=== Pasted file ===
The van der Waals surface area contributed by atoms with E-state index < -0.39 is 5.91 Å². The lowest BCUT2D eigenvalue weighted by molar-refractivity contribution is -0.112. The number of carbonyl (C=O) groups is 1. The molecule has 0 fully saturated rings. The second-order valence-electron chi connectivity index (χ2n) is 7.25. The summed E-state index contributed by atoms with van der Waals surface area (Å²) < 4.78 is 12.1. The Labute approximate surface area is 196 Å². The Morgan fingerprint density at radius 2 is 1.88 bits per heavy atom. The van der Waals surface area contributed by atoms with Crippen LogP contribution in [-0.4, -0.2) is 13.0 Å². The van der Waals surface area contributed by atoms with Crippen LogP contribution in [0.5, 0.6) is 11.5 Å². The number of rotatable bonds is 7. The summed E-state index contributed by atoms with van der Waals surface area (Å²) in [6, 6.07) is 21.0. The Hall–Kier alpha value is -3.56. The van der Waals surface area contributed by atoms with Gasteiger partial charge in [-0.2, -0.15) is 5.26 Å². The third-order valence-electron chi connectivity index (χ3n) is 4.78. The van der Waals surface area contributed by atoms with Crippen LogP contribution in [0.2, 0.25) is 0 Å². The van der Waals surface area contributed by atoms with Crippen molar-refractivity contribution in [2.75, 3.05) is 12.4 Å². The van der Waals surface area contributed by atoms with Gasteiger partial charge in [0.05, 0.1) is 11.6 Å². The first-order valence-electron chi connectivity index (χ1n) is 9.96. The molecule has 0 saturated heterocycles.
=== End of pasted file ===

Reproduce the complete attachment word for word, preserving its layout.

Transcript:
The van der Waals surface area contributed by atoms with E-state index < -0.39 is 5.91 Å². The lowest BCUT2D eigenvalue weighted by molar-refractivity contribution is -0.112. The number of carbonyl (C=O) groups is 1. The molecule has 0 fully saturated rings. The second-order valence-electron chi connectivity index (χ2n) is 7.25. The summed E-state index contributed by atoms with van der Waals surface area (Å²) < 4.78 is 12.1. The Labute approximate surface area is 196 Å². The Morgan fingerprint density at radius 2 is 1.88 bits per heavy atom. The van der Waals surface area contributed by atoms with Crippen LogP contribution in [-0.4, -0.2) is 13.0 Å². The van der Waals surface area contributed by atoms with Crippen LogP contribution in [0.5, 0.6) is 11.5 Å². The number of rotatable bonds is 7. The summed E-state index contributed by atoms with van der Waals surface area (Å²) in [6, 6.07) is 21.0. The Hall–Kier alpha value is -3.56. The van der Waals surface area contributed by atoms with Gasteiger partial charge in [-0.2, -0.15) is 5.26 Å². The third-order valence-electron chi connectivity index (χ3n) is 4.78. The van der Waals surface area contributed by atoms with Crippen LogP contribution in [0.2, 0.25) is 0 Å². The van der Waals surface area contributed by atoms with Crippen molar-refractivity contribution in [2.75, 3.05) is 12.4 Å². The van der Waals surface area contributed by atoms with Gasteiger partial charge in [0.05, 0.1) is 11.6 Å². The first-order valence-electron chi connectivity index (χ1n) is 9.96. The molecule has 0 saturated heterocycles.